Do your research: Read primary and secondary sources and take notes to help you work out your position and angle on the topic. You`ll use these as evidence for your points.
Consider practicing writing under time pressure. You`ve probably written dozens of essays before–the only thing that sets a timed essay apart is that it`s timed. Students often struggle to complete the full essay within the time constraints, particularly if they have to write longhand when they`re accustomed to working on the computer.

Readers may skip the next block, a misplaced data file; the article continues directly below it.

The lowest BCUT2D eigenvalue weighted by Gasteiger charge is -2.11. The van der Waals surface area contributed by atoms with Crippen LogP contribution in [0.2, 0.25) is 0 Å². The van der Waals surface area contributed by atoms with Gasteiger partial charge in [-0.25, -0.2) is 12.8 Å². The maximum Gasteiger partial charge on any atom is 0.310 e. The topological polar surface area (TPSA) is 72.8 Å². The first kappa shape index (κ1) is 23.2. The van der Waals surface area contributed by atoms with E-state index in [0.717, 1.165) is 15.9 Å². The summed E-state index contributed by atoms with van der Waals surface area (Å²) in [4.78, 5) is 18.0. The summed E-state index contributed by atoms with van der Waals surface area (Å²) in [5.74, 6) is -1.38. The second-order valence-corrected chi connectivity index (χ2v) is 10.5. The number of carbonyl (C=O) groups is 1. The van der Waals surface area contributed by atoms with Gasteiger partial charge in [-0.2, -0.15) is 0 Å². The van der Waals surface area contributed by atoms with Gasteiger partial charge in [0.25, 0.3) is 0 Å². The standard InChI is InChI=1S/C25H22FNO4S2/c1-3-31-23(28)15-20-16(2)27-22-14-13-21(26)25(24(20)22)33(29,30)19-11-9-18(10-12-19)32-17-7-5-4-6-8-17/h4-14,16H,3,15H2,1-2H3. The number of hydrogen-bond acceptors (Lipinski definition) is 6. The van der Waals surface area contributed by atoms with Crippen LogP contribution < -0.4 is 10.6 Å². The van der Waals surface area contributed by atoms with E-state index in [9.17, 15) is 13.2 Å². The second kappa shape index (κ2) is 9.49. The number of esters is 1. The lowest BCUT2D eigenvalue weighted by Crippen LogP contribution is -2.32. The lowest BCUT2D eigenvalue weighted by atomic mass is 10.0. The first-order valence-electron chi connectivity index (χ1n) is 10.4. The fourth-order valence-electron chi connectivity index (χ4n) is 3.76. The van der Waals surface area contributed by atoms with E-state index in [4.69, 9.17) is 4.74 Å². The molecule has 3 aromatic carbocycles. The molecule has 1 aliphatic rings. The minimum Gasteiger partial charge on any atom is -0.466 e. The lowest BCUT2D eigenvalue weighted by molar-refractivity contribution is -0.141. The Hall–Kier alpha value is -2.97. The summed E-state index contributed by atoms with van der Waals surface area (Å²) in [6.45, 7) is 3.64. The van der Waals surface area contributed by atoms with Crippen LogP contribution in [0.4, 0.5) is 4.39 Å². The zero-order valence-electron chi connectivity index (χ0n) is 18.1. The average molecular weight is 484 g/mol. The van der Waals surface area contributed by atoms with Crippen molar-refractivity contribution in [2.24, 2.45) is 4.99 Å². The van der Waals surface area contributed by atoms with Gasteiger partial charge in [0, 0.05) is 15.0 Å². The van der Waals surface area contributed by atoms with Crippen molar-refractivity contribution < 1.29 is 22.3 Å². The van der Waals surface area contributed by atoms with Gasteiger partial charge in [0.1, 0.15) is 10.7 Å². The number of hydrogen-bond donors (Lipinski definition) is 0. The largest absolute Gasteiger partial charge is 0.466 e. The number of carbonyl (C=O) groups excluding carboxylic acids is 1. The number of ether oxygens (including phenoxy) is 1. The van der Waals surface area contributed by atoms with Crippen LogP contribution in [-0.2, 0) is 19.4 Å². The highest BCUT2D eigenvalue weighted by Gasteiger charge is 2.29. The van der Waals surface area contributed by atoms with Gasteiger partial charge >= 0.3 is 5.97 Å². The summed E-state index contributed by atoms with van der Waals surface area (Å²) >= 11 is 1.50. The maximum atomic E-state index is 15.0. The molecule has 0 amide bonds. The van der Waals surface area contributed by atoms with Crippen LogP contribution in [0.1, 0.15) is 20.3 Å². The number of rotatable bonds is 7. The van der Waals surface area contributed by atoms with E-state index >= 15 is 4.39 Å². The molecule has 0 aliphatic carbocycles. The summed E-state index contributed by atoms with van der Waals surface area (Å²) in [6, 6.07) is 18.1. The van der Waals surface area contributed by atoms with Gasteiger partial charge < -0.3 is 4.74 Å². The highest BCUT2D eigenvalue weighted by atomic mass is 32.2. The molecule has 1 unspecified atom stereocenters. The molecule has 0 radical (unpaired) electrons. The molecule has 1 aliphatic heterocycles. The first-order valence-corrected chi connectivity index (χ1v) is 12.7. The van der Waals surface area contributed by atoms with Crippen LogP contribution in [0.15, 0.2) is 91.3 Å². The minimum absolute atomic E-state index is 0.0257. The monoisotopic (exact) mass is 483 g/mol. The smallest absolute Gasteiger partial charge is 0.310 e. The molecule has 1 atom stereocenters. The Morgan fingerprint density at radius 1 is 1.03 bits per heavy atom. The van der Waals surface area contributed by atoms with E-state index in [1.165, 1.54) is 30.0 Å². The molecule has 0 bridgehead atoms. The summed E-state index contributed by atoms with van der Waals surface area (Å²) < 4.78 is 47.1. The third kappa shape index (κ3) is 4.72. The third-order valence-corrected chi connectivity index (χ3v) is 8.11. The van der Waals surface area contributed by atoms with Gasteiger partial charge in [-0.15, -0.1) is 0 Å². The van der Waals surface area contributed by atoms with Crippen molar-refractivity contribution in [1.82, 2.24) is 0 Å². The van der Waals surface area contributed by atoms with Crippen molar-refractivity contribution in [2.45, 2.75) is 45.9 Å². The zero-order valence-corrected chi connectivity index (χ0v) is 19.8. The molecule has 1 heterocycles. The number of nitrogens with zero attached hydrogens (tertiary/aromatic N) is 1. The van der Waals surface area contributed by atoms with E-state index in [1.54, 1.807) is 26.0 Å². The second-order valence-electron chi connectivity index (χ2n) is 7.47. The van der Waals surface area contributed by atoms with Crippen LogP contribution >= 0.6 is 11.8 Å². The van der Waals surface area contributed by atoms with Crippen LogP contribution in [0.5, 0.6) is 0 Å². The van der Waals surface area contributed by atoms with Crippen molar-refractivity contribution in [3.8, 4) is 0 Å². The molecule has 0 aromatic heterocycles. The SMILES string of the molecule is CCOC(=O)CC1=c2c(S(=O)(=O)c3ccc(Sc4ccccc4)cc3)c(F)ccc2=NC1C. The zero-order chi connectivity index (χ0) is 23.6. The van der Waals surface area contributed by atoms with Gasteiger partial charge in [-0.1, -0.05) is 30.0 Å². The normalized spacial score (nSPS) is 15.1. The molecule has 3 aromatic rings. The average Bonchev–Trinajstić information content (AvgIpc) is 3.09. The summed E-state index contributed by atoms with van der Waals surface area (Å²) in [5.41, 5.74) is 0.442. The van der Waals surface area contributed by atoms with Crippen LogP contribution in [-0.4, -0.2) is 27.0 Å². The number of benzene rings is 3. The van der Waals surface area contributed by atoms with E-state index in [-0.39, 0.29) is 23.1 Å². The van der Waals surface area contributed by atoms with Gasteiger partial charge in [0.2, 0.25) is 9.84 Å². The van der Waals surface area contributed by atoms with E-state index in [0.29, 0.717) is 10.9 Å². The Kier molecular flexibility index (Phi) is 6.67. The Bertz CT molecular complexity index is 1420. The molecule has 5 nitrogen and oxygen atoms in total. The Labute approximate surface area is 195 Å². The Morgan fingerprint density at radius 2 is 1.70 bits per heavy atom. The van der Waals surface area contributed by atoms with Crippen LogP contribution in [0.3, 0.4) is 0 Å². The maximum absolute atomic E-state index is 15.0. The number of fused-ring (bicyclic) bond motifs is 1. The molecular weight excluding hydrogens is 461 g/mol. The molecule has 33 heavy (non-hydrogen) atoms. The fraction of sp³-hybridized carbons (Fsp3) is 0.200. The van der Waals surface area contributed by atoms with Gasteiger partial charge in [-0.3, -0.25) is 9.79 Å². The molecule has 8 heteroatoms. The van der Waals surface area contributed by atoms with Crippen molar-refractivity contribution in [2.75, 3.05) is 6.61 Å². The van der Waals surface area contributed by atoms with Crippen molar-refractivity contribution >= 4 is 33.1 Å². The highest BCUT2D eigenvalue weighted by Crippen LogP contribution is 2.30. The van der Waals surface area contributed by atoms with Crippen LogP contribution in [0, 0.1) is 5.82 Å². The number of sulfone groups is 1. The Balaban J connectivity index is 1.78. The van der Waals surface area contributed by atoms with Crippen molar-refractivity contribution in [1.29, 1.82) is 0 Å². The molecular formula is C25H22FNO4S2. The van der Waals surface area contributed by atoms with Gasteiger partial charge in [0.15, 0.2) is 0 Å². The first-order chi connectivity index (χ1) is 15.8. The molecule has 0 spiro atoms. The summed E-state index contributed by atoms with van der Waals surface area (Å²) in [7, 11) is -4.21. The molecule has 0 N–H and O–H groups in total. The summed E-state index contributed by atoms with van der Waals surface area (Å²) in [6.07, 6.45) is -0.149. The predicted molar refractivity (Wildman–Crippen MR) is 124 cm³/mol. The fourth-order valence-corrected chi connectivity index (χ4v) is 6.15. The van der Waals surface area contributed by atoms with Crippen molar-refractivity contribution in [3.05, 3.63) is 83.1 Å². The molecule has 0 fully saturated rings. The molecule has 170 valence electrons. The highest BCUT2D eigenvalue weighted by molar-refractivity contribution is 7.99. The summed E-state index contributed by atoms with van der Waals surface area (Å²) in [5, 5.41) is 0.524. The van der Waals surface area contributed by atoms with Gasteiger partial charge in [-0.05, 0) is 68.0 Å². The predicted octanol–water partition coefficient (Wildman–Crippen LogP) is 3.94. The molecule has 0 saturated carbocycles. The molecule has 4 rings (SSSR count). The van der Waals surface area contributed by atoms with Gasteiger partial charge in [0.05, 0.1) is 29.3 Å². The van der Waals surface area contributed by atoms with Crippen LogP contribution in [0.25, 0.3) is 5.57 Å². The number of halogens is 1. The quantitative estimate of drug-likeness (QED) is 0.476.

Let`s say we`re writing an essay about the development of Braille — the raised-dot reading and writing system used by visually impaired people.
You should formulate your thesis statement—the central argument you`re going to make. The thesis statement provides focus and signals your position on the topic. It is usually one or two sentences long.
Create an outline: Map out the rough structure of your essay in an outline. This makes it easier to start writing and keeps you on track as you go.
Although the conclusion paragraph comes at the end of your essay it should not be seen as an afterthought. As the final paragraph is represents your last chance to make your case and, as such, should follow an extremely rigid format.